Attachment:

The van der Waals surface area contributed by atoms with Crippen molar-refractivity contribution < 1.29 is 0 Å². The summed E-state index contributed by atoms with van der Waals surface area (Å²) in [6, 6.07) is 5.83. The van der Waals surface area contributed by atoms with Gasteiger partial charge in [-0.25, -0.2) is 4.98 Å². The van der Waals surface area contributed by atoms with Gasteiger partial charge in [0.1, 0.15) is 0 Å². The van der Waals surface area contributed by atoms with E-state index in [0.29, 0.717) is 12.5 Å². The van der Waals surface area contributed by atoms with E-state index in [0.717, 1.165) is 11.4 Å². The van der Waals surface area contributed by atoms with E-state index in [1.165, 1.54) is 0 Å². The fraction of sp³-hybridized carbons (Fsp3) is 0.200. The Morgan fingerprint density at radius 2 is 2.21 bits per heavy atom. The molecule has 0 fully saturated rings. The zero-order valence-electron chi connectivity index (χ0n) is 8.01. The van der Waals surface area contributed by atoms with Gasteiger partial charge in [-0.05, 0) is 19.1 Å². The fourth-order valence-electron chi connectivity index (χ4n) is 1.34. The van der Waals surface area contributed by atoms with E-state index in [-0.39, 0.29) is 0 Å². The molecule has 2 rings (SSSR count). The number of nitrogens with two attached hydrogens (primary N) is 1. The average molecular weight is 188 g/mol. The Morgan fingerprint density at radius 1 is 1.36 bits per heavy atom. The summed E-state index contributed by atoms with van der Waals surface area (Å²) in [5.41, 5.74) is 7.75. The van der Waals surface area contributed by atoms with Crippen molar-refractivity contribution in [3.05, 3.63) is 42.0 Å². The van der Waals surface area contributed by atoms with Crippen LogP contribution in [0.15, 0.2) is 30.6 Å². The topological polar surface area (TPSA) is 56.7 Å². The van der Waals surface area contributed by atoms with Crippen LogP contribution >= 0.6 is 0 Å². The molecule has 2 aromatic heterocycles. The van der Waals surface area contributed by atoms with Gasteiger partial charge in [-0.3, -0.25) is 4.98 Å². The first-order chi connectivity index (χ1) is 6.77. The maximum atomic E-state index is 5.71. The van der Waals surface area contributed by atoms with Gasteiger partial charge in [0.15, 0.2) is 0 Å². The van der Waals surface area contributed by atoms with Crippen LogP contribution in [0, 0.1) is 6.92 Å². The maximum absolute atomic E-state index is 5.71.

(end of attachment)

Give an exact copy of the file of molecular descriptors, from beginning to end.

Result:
The van der Waals surface area contributed by atoms with Crippen molar-refractivity contribution < 1.29 is 0 Å². The summed E-state index contributed by atoms with van der Waals surface area (Å²) in [6, 6.07) is 5.83. The van der Waals surface area contributed by atoms with Gasteiger partial charge in [-0.25, -0.2) is 4.98 Å². The van der Waals surface area contributed by atoms with Gasteiger partial charge in [0.1, 0.15) is 0 Å². The van der Waals surface area contributed by atoms with E-state index in [0.29, 0.717) is 12.5 Å². The van der Waals surface area contributed by atoms with E-state index in [0.717, 1.165) is 11.4 Å². The van der Waals surface area contributed by atoms with E-state index in [1.165, 1.54) is 0 Å². The fraction of sp³-hybridized carbons (Fsp3) is 0.200. The Morgan fingerprint density at radius 2 is 2.21 bits per heavy atom. The molecule has 0 fully saturated rings. The zero-order valence-electron chi connectivity index (χ0n) is 8.01. The van der Waals surface area contributed by atoms with Gasteiger partial charge in [-0.05, 0) is 19.1 Å². The fourth-order valence-electron chi connectivity index (χ4n) is 1.34. The van der Waals surface area contributed by atoms with E-state index in [-0.39, 0.29) is 0 Å². The molecule has 2 rings (SSSR count). The number of nitrogens with two attached hydrogens (primary N) is 1. The average molecular weight is 188 g/mol. The Morgan fingerprint density at radius 1 is 1.36 bits per heavy atom. The summed E-state index contributed by atoms with van der Waals surface area (Å²) in [5.41, 5.74) is 7.75. The van der Waals surface area contributed by atoms with Crippen molar-refractivity contribution in [3.05, 3.63) is 42.0 Å². The van der Waals surface area contributed by atoms with Crippen LogP contribution in [0.15, 0.2) is 30.6 Å². The topological polar surface area (TPSA) is 56.7 Å². The van der Waals surface area contributed by atoms with Crippen LogP contribution >= 0.6 is 0 Å². The molecule has 2 aromatic heterocycles. The van der Waals surface area contributed by atoms with Gasteiger partial charge in [-0.3, -0.25) is 4.98 Å². The first-order chi connectivity index (χ1) is 6.77. The maximum atomic E-state index is 5.71. The van der Waals surface area contributed by atoms with Gasteiger partial charge in [0.15, 0.2) is 0 Å². The van der Waals surface area contributed by atoms with Crippen LogP contribution in [0, 0.1) is 6.92 Å². The maximum absolute atomic E-state index is 5.71.